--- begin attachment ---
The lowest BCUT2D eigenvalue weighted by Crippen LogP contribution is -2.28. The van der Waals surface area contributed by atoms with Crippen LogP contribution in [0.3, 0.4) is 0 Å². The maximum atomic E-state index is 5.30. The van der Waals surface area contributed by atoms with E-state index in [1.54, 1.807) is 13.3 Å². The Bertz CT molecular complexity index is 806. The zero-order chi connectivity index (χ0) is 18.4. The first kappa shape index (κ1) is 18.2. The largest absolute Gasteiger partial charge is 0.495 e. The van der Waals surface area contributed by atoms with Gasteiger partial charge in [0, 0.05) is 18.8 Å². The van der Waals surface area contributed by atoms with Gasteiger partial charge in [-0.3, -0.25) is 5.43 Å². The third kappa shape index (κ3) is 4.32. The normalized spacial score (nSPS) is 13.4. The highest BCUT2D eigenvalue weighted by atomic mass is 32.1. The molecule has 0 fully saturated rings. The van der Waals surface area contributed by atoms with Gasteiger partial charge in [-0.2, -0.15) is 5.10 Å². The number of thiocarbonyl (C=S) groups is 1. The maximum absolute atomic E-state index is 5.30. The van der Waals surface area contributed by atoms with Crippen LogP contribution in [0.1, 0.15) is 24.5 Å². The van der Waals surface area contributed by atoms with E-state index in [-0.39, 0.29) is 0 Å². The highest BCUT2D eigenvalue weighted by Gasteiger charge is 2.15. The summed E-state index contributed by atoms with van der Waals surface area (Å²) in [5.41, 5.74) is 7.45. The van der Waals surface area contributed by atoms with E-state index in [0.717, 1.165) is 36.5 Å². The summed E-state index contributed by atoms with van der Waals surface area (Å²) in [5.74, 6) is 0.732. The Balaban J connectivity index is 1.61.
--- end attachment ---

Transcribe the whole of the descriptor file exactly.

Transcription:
The lowest BCUT2D eigenvalue weighted by Crippen LogP contribution is -2.28. The van der Waals surface area contributed by atoms with Crippen LogP contribution in [0.3, 0.4) is 0 Å². The maximum atomic E-state index is 5.30. The van der Waals surface area contributed by atoms with E-state index in [1.54, 1.807) is 13.3 Å². The Bertz CT molecular complexity index is 806. The zero-order chi connectivity index (χ0) is 18.4. The first kappa shape index (κ1) is 18.2. The largest absolute Gasteiger partial charge is 0.495 e. The van der Waals surface area contributed by atoms with Gasteiger partial charge in [0, 0.05) is 18.8 Å². The van der Waals surface area contributed by atoms with Gasteiger partial charge in [-0.3, -0.25) is 5.43 Å². The third kappa shape index (κ3) is 4.32. The normalized spacial score (nSPS) is 13.4. The highest BCUT2D eigenvalue weighted by atomic mass is 32.1. The molecule has 0 fully saturated rings. The van der Waals surface area contributed by atoms with Gasteiger partial charge in [-0.2, -0.15) is 5.10 Å². The number of thiocarbonyl (C=S) groups is 1. The maximum absolute atomic E-state index is 5.30. The van der Waals surface area contributed by atoms with Crippen LogP contribution in [0.1, 0.15) is 24.5 Å². The van der Waals surface area contributed by atoms with E-state index in [-0.39, 0.29) is 0 Å². The highest BCUT2D eigenvalue weighted by Gasteiger charge is 2.15. The summed E-state index contributed by atoms with van der Waals surface area (Å²) in [5.41, 5.74) is 7.45. The van der Waals surface area contributed by atoms with E-state index in [0.717, 1.165) is 36.5 Å². The summed E-state index contributed by atoms with van der Waals surface area (Å²) in [5.74, 6) is 0.732. The Balaban J connectivity index is 1.61.